doi:10.1371/journal.pntd.0000586
PMCID: PMC2811169  PMID: 20126266
9.  Sli2 (Ypk1), a Homologue of Mammalian Protein Kinase SGK, Is a Downstream Kinase in the Sphingolipid-Mediated Signaling Pathway of Yeast 
Molecular and Cellular Biology  2000;20(12):4411-4419.
ISP-1 is a new type of immunosuppressant, the structure of which is homologous to that of sphingosine. In a previous study, ISP-1 was found to inhibit mammalian serine palmitoyltransferase, the primary enzyme involved in sphingolipid biosynthesis, and to reduce the intracellular pool of sphingolipids. ISP-1 induces the apoptosis of cytotoxic T cells, which is triggered by decreases in the intracellular levels of sphingolipids. In this study, the inhibition of yeast (Saccharomyces cerevisiae) proliferation by ISP-1 was observed. This ISP-1-induced growth inhibition was also triggered by decreases in the intracellular levels of sphingolipids. In addition, DNA duplication without cytokinesis was detected in ISP-1-treated yeast cells on flow cytometry analysis. We have cloned multicopy suppressor genes of yeast which overcome the lethal sphingolipid depletion induced by ISP-1. One of these genes, SLI2, is synonymous with YPK1, which encodes a serine/threonine kinase. Kinase-dead mutants of YPK1 did not show any resistance to ISP-1, leading us to predict that the kinase activity of the Ypk1 protein should be essential for this resistance to ISP-1. Ypk1 protein overexpression had no effect on sphingolipid biosynthesis by the yeast. Furthermore, both the phosphorylation and intracellular localization of the Ypk1 protein were regulated by the intracellular sphingolipid levels. These data suggest that the Ypk1 protein is a downstream kinase in the sphingolipid-mediated signaling pathway of yeast. The Ypk1 protein was reported to be a functional homologue of the mammalian protein kinase SGK, which is a downstream kinase of 3-phosphoinositide-dependent kinase 1 (PDK1). PDK1 phosphotidylinositol (PI) is regulated by PI-3,4,5-triphosphate and PI-3,4-bisphosphate through the pleckstrin homology (PH) domain. Overexpression of mammalian SGK also overcomes the sphingolipid depletion in yeast. Taking both the inability to produce PI-3,4,5-triphosphate and PI-3,4-bisphosphate and the lack of a PH domain in the yeast homologue of PDK1, the Pkh1 protein, into account, these findings further suggest that yeast may use sphingolipids instead of inositol phospholipids as lipid mediators.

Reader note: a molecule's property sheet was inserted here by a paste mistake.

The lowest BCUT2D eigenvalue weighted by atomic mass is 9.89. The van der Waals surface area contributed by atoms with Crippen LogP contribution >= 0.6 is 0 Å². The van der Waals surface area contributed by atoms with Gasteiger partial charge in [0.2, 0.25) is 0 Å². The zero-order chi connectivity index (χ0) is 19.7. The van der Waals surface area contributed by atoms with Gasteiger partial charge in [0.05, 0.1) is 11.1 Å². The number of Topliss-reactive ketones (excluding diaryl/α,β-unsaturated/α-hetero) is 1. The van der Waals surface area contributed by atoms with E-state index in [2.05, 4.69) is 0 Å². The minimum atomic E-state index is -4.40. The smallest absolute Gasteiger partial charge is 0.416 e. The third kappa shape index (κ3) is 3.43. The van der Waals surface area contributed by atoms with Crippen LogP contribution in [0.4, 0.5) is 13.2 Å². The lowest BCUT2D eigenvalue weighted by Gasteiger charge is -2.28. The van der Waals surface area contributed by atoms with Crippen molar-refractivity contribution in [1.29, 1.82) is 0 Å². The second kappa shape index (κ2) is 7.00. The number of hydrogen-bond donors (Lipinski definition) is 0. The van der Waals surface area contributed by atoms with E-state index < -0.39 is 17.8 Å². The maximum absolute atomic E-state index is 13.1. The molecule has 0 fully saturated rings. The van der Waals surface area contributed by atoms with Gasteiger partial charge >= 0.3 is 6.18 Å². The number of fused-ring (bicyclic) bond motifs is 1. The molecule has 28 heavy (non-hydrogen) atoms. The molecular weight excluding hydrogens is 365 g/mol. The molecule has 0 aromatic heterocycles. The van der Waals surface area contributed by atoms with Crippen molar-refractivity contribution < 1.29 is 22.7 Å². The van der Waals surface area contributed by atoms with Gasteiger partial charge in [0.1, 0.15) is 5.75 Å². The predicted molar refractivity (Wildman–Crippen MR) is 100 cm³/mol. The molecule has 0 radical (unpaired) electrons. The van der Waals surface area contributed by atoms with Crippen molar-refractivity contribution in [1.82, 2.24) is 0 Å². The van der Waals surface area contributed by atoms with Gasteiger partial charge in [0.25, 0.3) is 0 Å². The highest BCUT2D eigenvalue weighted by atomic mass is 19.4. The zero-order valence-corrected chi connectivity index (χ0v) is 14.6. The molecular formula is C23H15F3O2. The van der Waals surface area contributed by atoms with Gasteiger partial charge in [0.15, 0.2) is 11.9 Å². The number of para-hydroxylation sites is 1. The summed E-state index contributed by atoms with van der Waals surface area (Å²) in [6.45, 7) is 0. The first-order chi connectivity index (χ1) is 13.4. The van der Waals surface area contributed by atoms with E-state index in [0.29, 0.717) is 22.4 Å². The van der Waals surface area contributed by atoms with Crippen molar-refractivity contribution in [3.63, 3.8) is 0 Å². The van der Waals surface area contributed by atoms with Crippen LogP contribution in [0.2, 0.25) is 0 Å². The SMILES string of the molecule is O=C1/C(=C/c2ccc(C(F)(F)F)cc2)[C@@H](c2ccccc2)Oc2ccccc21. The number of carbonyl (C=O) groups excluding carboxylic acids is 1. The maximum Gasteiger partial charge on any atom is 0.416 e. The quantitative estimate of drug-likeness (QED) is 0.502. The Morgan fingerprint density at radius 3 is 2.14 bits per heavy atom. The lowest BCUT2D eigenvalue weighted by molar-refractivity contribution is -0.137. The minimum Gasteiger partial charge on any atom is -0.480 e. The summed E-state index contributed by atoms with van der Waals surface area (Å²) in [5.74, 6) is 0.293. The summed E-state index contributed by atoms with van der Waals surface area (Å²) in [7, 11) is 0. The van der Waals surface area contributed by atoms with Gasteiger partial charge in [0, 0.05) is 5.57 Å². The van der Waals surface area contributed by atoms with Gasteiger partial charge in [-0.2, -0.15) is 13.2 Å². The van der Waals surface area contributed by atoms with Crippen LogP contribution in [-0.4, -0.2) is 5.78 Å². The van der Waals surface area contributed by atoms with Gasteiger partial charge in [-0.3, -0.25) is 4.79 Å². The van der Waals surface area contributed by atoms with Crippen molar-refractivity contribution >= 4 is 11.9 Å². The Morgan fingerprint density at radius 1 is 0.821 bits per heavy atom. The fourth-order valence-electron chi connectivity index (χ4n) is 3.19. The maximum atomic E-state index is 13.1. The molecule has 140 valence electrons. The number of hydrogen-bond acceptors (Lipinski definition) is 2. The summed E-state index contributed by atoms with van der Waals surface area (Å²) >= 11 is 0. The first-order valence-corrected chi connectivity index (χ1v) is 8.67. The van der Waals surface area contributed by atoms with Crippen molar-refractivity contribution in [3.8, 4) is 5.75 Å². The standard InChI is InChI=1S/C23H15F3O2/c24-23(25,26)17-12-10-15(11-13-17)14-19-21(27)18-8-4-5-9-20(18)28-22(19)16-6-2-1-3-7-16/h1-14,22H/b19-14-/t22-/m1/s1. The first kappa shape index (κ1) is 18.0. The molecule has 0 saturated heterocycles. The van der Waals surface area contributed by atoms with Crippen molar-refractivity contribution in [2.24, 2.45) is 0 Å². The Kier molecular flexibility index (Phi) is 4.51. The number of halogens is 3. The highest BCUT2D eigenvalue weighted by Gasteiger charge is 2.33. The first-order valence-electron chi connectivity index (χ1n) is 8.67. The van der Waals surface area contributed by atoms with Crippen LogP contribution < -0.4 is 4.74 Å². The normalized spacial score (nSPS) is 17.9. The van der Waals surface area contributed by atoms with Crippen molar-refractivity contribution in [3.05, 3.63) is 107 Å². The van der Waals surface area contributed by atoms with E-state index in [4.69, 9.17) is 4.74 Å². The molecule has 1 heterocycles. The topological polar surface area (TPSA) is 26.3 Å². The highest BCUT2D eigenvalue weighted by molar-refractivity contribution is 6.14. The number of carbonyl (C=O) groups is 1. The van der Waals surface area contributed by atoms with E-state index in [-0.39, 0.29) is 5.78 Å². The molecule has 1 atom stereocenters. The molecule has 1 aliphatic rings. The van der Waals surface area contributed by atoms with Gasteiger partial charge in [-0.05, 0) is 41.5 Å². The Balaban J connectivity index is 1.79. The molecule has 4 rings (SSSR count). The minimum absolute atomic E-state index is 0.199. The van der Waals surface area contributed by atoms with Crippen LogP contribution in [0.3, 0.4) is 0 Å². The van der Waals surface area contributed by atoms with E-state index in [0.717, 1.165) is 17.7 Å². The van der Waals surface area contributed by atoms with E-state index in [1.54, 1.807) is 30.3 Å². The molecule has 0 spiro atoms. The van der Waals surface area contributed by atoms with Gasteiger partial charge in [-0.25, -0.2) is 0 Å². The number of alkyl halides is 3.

PMCID: PMC85808  PMID: 10825204
10.  The Ubiquitin Ligase Ubr11 Is Essential for Oligopeptide Utilization in the Fission Yeast Schizosaccharomyces pombe 
Eukaryotic Cell  2012;11(3):302-310.